Astrophys. J., 789, 126 (2014/July-2)
New insights on the formation and assembly of M83 from deep near-infrared imaging.
BARNES K.L., VAN ZEE L., DALE D.A., STAUDAHER S., BULLOCK J.S., CALZETTI D., CHANDAR R. and DALCANTON J.J.
Abstract (from CDS):
We present results from new near-infrared (NIR) imaging from the Spitzer Space Telescope that trace the low surface brightness features of the outer disk and stellar stream in the nearby spiral galaxy, M83. Previous observations have shown that M83 hosts a faint stellar stream to the northwest and a star-forming disk that extends to ∼3 times the optical radius (R25). By combining the NIR imaging with archival far-ultraviolet (FUV) and H I imaging, we study the star formation history of the system. The NIR surface brightness profile has a break at ∼5.'8 (equivalent to 8.1 kpc and 0.9 R25) with a shallower slope beyond this radius, which may result from the recent accretion of gas onto the outer disk and subsequent star formation. Additionally, the ratio of FUV to NIR flux increases with increasing radius in several arms throughout the extended star forming disk, indicating an increase in the ratio of the present to past star formation rate with increasing radius. This sort of inside-out disk formation is consistent with observations of gas infall onto the outer disk of M83. Finally, the flux, size, and shape of the stellar stream are measured and the origin of the stream is explored. The stream has a total NIR flux of 11.6 mJy, which implies a stellar mass of 1x108 M☉ in an area subtending ∼80°. No FUV emission is detected in the stream at a level greater than the noise, confirming an intermediate-age or old stellar population in the stream.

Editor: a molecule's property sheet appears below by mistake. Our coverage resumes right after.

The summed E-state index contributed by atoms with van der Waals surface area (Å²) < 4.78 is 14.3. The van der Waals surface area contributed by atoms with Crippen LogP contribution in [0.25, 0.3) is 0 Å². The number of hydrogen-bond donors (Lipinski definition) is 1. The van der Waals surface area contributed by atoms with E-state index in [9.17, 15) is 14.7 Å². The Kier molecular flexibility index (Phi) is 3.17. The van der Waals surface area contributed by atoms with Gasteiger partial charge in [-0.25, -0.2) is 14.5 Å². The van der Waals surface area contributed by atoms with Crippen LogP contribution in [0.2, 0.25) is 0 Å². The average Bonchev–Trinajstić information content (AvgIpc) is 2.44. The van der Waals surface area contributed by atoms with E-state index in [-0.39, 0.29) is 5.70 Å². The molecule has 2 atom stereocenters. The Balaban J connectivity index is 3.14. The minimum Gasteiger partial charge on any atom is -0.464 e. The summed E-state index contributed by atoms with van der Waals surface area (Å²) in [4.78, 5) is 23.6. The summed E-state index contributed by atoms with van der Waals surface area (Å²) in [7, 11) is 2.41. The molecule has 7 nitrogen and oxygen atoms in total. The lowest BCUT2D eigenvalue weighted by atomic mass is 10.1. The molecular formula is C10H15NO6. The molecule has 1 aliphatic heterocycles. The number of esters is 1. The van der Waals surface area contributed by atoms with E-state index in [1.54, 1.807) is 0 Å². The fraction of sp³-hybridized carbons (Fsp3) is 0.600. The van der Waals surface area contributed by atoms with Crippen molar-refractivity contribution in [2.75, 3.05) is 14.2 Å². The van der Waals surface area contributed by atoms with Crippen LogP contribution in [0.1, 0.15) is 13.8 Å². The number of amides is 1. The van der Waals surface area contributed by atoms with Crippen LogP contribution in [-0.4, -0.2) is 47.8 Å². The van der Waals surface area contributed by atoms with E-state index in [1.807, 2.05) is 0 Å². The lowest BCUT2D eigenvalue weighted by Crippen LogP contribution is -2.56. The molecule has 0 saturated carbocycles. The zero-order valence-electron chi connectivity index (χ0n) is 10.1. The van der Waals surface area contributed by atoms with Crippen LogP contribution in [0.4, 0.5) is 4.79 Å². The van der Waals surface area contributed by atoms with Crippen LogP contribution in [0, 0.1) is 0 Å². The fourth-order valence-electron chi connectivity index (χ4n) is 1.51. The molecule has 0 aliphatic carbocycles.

galaxies: evolution - galaxies: formation - galaxies: individual: M83
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